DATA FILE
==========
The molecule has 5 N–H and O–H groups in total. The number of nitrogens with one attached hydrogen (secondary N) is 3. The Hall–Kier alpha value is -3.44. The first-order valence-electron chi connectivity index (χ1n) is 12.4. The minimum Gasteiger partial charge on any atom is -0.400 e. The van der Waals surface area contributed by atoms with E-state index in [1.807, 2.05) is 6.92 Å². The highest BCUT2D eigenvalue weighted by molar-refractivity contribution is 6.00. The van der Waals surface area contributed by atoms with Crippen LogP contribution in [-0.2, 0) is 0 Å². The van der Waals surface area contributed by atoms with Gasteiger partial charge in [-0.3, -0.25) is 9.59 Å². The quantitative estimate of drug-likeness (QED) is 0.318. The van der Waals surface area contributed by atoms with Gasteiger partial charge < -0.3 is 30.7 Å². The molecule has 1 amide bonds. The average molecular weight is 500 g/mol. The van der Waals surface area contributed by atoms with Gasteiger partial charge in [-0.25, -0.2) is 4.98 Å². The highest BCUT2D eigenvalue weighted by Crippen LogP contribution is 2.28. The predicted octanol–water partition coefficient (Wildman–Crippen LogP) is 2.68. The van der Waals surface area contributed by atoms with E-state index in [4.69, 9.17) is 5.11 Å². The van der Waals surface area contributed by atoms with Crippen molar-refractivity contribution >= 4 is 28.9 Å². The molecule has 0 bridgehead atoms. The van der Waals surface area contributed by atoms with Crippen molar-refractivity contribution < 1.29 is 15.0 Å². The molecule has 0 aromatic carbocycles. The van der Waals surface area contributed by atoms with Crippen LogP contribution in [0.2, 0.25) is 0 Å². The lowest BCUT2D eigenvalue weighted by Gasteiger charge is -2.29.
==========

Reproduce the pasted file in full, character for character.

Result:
The molecule has 5 N–H and O–H groups in total. The number of nitrogens with one attached hydrogen (secondary N) is 3. The Hall–Kier alpha value is -3.44. The first-order valence-electron chi connectivity index (χ1n) is 12.4. The minimum Gasteiger partial charge on any atom is -0.400 e. The van der Waals surface area contributed by atoms with E-state index in [1.807, 2.05) is 6.92 Å². The highest BCUT2D eigenvalue weighted by molar-refractivity contribution is 6.00. The van der Waals surface area contributed by atoms with Crippen LogP contribution in [-0.2, 0) is 0 Å². The van der Waals surface area contributed by atoms with Gasteiger partial charge in [-0.3, -0.25) is 9.59 Å². The quantitative estimate of drug-likeness (QED) is 0.318. The van der Waals surface area contributed by atoms with Gasteiger partial charge < -0.3 is 30.7 Å². The molecule has 1 amide bonds. The average molecular weight is 500 g/mol. The van der Waals surface area contributed by atoms with Gasteiger partial charge in [-0.25, -0.2) is 4.98 Å². The highest BCUT2D eigenvalue weighted by Crippen LogP contribution is 2.28. The predicted octanol–water partition coefficient (Wildman–Crippen LogP) is 2.68. The van der Waals surface area contributed by atoms with E-state index in [4.69, 9.17) is 5.11 Å². The van der Waals surface area contributed by atoms with Crippen molar-refractivity contribution >= 4 is 28.9 Å². The molecule has 0 bridgehead atoms. The van der Waals surface area contributed by atoms with Crippen molar-refractivity contribution < 1.29 is 15.0 Å². The molecule has 0 aromatic carbocycles. The van der Waals surface area contributed by atoms with Crippen LogP contribution in [0.2, 0.25) is 0 Å². The lowest BCUT2D eigenvalue weighted by Gasteiger charge is -2.29.